We have reached such a peak of cancel culture that by publicly expressing views that others disagree with can end in threats of unspeakable violence from anonymous online assailants.
Many of us in the Liberal arts or creative sectors like to think we would never fall prey to the sharing of fake news. Yet most of our Instagram feeds were filled recently with the image of Fatima in her ballet shoes being encouraged to consider a career in Cyber as part of Rishi Sunak’s ill-thought out retraining plan.
However, the ad was at least a year old and part of a previous 2019 government campaign, which targeted those in other industries, not just the arts.
Culture secretary Oliver Dowden has been forced to distance himself from the campaign, which he says is “crass” and was not created by the Department for Digital, Culture, Media, and Sport. In a statement, he continued: “This was a partner campaign encouraging people from all walks of life to think about a career in cyber security. I want to save jobs in the arts, which is why we are investing £1.57 billion.”
Memes mocking the ad quickly spread across social media, suggesting what careers government figures should consider instead of ruining the country.
This highlights how people on both sides of the political fence are as likely to accept something at face value if it offends them, and not do the necessary research to be sure what they are retweeting or sharing has a solid foundation in truth.
This is not very surprising when many governments seem to have adopted the Firehose of Falsehood approach popularised by Putin in Russia.
The firehose of falsehood, or firehosing, is a propaganda technique in which a large number of messages are broadcast rapidly, repetitively, and continuously over multiple channels (such as news and social media) without regard for truth or consistency. Since 2014, when it was successfully used by Russia during its annexation of Crimea, this model has been adopted by other governments and political movements around the world.
The process of “othering” those that disagree with us or that we consider “different”, of taking a firm side, is dominating much of our cultural and political landscape with damaging consequences. The inability to even entertain another’s point of view is counterproductive to our need to come together to tackle some of the biggest crises in 2020 and beyond. This increasing polarisation has devastating effects on our capacity to show compassion, and on our emotional health.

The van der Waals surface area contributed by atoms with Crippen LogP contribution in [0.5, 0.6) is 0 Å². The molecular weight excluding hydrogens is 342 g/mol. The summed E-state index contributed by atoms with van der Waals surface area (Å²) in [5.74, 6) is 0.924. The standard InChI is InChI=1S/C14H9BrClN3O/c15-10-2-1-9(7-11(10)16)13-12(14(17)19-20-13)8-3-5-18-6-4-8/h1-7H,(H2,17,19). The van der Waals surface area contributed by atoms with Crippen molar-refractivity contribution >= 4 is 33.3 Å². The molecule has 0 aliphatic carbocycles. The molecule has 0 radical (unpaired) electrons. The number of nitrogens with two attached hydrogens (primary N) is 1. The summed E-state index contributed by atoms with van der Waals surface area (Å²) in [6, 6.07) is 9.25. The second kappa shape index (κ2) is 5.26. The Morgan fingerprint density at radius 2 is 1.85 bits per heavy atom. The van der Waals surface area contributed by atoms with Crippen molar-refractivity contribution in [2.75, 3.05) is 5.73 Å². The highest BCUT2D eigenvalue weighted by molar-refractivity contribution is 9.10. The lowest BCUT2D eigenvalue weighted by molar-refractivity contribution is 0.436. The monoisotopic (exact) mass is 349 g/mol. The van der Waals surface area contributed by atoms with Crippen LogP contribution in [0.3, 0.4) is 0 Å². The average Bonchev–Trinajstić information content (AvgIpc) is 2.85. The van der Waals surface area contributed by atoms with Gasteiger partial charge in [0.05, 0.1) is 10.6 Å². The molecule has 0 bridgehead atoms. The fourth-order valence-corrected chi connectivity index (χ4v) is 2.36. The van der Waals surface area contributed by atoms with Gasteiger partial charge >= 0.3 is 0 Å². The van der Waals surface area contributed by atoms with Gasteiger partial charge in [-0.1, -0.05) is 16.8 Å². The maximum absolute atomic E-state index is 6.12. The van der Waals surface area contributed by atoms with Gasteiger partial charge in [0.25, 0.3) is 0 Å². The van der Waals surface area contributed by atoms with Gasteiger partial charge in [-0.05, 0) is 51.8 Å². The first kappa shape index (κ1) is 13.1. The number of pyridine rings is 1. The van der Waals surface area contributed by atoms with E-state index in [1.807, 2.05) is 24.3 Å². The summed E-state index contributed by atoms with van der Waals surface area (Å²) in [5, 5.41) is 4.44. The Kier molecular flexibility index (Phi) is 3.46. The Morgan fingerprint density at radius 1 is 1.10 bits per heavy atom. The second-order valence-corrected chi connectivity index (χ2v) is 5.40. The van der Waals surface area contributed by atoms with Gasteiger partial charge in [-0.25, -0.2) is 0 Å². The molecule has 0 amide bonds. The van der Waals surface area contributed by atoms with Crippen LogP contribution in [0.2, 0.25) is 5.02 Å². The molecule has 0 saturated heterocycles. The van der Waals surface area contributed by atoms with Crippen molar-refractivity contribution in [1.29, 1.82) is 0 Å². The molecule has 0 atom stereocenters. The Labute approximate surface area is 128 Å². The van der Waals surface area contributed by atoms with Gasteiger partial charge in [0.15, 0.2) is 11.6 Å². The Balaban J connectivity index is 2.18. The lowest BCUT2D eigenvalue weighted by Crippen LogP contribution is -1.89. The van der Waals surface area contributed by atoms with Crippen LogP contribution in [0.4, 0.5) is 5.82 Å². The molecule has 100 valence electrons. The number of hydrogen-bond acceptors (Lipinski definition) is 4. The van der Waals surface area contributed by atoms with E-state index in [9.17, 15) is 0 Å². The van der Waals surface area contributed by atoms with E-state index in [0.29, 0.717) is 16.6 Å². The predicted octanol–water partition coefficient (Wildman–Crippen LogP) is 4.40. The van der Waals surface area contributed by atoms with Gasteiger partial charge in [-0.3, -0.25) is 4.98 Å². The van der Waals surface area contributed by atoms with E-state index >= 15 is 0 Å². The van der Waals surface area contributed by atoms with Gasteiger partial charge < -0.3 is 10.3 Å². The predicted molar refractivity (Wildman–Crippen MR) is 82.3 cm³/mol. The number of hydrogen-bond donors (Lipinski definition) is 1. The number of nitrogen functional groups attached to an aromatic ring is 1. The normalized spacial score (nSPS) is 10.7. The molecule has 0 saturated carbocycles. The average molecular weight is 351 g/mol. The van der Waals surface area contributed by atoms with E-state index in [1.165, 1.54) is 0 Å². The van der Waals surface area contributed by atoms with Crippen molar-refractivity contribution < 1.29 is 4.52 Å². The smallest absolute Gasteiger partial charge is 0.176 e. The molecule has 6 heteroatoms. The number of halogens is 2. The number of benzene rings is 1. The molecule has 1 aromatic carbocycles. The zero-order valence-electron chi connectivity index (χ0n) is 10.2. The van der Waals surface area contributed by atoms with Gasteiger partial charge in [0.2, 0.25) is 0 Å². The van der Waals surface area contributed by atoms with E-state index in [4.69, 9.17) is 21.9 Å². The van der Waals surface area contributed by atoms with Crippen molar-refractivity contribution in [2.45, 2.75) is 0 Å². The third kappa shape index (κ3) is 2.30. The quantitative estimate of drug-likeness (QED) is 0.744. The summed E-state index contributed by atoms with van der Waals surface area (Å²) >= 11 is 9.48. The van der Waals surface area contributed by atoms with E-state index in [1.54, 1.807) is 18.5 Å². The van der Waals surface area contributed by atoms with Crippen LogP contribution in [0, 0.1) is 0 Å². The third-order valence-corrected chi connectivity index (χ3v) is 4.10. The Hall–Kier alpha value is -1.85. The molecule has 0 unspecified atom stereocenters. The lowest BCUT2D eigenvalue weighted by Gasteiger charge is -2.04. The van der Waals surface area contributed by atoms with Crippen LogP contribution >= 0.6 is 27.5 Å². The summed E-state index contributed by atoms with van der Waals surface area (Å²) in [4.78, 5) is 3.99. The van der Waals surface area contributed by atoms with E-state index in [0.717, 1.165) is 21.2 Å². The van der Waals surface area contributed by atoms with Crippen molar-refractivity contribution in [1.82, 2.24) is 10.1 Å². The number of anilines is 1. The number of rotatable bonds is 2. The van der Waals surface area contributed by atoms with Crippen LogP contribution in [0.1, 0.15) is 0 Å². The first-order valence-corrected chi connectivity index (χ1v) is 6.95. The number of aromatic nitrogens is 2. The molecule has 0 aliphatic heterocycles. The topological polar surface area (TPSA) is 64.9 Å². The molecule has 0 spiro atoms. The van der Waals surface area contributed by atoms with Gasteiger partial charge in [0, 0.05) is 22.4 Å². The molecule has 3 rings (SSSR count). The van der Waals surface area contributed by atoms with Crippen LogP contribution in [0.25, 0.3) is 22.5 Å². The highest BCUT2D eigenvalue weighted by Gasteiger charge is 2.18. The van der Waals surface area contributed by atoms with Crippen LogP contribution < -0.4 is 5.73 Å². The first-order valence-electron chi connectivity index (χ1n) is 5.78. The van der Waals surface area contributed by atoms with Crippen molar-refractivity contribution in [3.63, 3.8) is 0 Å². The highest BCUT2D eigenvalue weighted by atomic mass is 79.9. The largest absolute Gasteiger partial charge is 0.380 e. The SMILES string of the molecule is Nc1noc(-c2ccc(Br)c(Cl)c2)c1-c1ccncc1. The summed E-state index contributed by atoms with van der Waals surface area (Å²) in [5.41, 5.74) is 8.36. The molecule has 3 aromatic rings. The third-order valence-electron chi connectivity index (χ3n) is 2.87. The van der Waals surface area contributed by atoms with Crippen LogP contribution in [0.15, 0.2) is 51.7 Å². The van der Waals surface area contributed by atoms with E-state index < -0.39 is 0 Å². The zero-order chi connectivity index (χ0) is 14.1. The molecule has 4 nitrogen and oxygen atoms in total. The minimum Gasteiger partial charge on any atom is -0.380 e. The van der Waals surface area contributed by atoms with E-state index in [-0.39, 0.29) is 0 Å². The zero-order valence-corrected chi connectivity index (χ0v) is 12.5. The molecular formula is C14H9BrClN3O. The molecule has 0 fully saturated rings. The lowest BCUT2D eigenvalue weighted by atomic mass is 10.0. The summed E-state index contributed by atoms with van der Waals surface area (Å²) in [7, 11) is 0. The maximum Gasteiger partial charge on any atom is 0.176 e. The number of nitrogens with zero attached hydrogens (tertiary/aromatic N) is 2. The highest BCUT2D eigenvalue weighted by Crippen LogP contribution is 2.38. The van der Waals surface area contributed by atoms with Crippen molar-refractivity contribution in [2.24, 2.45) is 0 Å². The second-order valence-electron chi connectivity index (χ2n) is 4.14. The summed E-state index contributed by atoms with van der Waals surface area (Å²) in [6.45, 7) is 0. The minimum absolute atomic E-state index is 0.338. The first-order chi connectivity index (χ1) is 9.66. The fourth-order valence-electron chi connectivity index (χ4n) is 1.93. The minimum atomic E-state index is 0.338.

The New Paper is a text-based news service that curates concise storytelling into a single daily message format.
By taking an SMS approach, it aims to help users cut through the noise of the global news cycle, while keeping them informed about important news updates. Prioritising technology, business, politics and world affairs, the service states information factually, without secondary opinion, and in as few words as possible. The text message format also helps it to feel less intrusive than other news providers.
Braver Angels is an organisation which encourages people to befriend and understand people who have differing political opinion.
Make America Dinner Again (MADA) is an organisation that started out by asking people to have polite disagreements over dinner in people’s homes, and has moved online since the pandemic.
As brands you must be keenly aware of the issues that divide your audiences and find ways not to circumvent them but either to facilitate safe, positive debate or to focus on the shared common ground and human universals that transcend political allegiances.
Most Americans today choose to spend their time with people who vote the same way as them. People increasingly look badly upon – even loathe – people with differing views: a 2016 Pew poll found that 47% of Republicans judged Democrats to be more immoral than other Americans; 35% of Democrats said the same about Republicans. And this year, a Gallup poll recorded the most divided results it had ever seen on Republican (89%) versus Democratic (7%) approval of the president: an 82-point gap.